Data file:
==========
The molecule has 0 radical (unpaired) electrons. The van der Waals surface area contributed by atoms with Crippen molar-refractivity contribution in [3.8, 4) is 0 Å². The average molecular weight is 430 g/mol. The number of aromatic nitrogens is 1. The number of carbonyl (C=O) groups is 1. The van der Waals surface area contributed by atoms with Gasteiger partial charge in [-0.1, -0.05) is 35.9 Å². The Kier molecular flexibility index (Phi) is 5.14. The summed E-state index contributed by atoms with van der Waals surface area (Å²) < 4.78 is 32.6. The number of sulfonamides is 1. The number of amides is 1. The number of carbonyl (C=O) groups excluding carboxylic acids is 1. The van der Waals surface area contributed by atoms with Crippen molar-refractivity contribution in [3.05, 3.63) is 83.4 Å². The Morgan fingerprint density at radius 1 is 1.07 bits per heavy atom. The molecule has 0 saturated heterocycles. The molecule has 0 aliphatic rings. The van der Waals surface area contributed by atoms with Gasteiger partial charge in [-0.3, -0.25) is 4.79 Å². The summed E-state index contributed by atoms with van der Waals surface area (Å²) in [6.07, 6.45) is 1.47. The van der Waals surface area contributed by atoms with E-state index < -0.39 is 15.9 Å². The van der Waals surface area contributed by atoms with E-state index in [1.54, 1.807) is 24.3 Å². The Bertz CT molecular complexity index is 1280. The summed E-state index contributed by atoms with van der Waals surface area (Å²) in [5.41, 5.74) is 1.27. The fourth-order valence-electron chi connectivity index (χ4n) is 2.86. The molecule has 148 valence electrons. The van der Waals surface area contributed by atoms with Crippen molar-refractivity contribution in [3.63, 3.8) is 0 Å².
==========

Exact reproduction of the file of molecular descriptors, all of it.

The molecule has 0 radical (unpaired) electrons. The van der Waals surface area contributed by atoms with Crippen molar-refractivity contribution in [3.8, 4) is 0 Å². The average molecular weight is 430 g/mol. The number of aromatic nitrogens is 1. The number of carbonyl (C=O) groups is 1. The van der Waals surface area contributed by atoms with Gasteiger partial charge in [-0.1, -0.05) is 35.9 Å². The Kier molecular flexibility index (Phi) is 5.14. The summed E-state index contributed by atoms with van der Waals surface area (Å²) < 4.78 is 32.6. The number of sulfonamides is 1. The number of amides is 1. The number of carbonyl (C=O) groups excluding carboxylic acids is 1. The van der Waals surface area contributed by atoms with Crippen molar-refractivity contribution in [3.05, 3.63) is 83.4 Å². The Morgan fingerprint density at radius 1 is 1.07 bits per heavy atom. The molecule has 0 saturated heterocycles. The molecule has 0 aliphatic rings. The van der Waals surface area contributed by atoms with Gasteiger partial charge in [-0.3, -0.25) is 4.79 Å². The summed E-state index contributed by atoms with van der Waals surface area (Å²) in [6.07, 6.45) is 1.47. The van der Waals surface area contributed by atoms with E-state index < -0.39 is 15.9 Å². The van der Waals surface area contributed by atoms with E-state index in [1.54, 1.807) is 24.3 Å². The Bertz CT molecular complexity index is 1280. The summed E-state index contributed by atoms with van der Waals surface area (Å²) in [5.41, 5.74) is 1.27. The fourth-order valence-electron chi connectivity index (χ4n) is 2.86. The molecule has 148 valence electrons. The van der Waals surface area contributed by atoms with Crippen molar-refractivity contribution in [3.63, 3.8) is 0 Å².